Going Home for the First Holiday Visit

You’ve finished your last class on Friday, packed up your clothes and laundry, and now you are ready to be driven home to spend your first holiday break away from college. If you’re like most students, you’ve been dreaming of relaxing in your house, eating home-cooked meals, and having zero responsibilities for a whole week. It’s exciting to leave campus for break, but chances are things at home have changed since you left for college. Adjusting can sometimes be difficult, so here are three pieces of advice that will help you adapt to the new situation.

1. Be Open to Change in Your Old Friendships

My closest friends from high school and I chose to attend different colleges, so we made an effort to see each other during our first holiday break. It was great to catch up with them, but I could tell that we had all changed. We discovered new interests and left behind certain hobbies. College was shaping us. If you see your friends during break and you don’t feel the way you used to, don’t worry. It’s normal for high school friendships to drift apart; college is a place in life that heavily defines you as a person. Maybe you’ll realize that your old friendships were rooted in something in which you no longer have interest and that your college friends are truer and more genuine. Or perhaps being away for a while will demonstrate just how authentic your old friendships are! It could go either way, but know that change is okay.

Sunset dark shot of people
Levi Guzman, Unsplash

2. Make Time to Connect With Family Members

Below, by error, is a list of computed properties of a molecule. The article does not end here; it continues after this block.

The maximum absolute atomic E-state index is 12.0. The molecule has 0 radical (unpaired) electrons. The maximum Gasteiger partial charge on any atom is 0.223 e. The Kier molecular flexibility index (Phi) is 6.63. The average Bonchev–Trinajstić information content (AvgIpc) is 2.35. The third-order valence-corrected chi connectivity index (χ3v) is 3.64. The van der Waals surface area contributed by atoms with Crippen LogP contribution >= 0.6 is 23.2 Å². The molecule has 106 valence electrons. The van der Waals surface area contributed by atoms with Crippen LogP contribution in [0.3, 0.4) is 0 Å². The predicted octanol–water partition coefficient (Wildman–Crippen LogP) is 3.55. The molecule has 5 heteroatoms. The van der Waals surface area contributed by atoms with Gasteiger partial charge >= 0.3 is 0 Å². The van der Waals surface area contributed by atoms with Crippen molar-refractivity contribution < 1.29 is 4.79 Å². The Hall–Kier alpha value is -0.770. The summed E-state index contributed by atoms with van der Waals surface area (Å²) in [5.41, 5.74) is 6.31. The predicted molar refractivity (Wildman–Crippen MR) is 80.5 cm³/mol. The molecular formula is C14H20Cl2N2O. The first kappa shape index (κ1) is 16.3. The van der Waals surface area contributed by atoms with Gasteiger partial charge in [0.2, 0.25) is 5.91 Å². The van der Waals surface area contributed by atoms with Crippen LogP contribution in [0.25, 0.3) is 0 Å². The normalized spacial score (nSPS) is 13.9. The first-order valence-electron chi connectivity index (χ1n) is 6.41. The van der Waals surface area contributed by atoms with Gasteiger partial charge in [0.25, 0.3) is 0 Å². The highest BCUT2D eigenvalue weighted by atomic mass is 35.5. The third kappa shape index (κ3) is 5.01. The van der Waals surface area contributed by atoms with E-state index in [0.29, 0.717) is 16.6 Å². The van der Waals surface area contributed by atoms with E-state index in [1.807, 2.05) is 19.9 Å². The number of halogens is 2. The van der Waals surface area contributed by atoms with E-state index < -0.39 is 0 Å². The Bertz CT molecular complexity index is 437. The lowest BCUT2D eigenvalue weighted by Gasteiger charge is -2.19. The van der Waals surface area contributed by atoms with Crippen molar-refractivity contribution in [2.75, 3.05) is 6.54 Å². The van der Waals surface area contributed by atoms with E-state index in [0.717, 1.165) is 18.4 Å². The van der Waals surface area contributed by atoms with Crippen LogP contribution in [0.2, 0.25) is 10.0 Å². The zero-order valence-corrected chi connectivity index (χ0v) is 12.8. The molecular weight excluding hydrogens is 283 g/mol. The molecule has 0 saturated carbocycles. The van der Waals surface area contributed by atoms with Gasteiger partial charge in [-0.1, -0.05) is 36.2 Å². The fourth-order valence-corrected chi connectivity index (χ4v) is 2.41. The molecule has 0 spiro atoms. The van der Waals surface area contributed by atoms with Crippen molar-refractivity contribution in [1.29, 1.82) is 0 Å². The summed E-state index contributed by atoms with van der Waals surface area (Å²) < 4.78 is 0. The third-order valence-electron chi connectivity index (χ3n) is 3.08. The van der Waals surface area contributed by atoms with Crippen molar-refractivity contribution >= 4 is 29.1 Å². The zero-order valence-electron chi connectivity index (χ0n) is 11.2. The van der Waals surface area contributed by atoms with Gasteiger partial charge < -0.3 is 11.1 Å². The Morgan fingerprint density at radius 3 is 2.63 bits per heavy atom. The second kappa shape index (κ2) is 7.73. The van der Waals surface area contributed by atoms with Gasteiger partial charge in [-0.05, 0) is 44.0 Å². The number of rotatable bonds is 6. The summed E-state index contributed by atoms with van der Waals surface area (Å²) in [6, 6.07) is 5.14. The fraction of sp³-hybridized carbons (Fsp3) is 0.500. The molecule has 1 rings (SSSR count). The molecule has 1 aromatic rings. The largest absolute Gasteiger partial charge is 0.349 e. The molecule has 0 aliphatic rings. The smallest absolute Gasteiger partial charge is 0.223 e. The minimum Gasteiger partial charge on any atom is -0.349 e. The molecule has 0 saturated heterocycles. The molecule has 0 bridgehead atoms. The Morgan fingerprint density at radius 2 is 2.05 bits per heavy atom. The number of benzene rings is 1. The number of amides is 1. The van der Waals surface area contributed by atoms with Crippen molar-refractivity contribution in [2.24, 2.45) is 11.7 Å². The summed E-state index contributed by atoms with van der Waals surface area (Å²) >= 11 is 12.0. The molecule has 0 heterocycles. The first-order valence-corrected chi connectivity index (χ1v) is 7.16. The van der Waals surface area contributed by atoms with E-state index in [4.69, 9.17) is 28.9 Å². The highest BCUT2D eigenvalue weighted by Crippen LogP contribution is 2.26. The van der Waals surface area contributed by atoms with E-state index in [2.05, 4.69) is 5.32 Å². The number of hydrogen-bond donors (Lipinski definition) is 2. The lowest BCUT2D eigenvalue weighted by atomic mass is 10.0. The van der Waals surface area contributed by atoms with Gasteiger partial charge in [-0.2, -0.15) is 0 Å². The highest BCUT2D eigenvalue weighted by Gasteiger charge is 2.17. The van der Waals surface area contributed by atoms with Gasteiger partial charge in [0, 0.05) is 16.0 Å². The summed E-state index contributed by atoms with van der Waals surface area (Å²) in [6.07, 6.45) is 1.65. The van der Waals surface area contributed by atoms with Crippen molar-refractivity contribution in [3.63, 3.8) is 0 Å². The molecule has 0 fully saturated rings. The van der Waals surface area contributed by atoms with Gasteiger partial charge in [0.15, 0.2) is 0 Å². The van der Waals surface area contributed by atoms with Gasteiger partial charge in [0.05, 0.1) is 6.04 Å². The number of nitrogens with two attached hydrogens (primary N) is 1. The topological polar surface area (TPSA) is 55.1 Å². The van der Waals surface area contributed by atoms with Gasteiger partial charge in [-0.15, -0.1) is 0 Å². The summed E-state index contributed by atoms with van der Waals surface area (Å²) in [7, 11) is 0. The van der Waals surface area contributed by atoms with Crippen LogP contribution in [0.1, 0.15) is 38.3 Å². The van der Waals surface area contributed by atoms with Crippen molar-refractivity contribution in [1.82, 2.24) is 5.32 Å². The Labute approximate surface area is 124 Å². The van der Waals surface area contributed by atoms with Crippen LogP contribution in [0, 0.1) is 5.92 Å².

Being at home for a week will most likely be a stark difference to what you have gotten used to at college. Family members will be asking you how your university experience has been so far, what classes you’re taking, what major you’re in—and they will never stop asking. Prepare those responses and try not to lose patience; your loved ones are curious and want to know about this exciting time in your life.

Secondly, it may be difficult to have your family around when you’ve grown accustomed to living independently. Don’t spend the week cooped up in your room, though. Get out and engage within the home environment. Go shopping with your parents, play games with your siblings, drive around your home town. Enjoy the short time away from campus. Holiday breaks are some of the only times you might be able to see your loved ones, so cherish each moment with them.

3. Find a Balance Between Work and Play

Chances are you will have assignments and projects due when you come back from break, so using your free time to be productive on those would be a wise decision. For me, it’s hard to concentrate on schoolwork when I am in my home environment; I just want to sit and relax. This, however, can lead to boredom, especially when you’re used to a routine of classes, clubs, and social events. I didn’t know what to do with myself during my first holiday break. I constantly felt like I had places to be and things to do, and while I did have assignments, I couldn’t bring myself to work on them. Schedule time in your break to be academically productive, but also take time to do the fun and relaxing things you would usually do at home.

Person reads a book in bed
Jacalyn Beales, Unsplash

All in all, the first holiday break back home is definitely an adjustment. You will see how much you have changed and how different your lifestyle has become. You may even realize that your concept of “home” has switched. Whatever happens, enjoy your first extended break and busy student hiatus.

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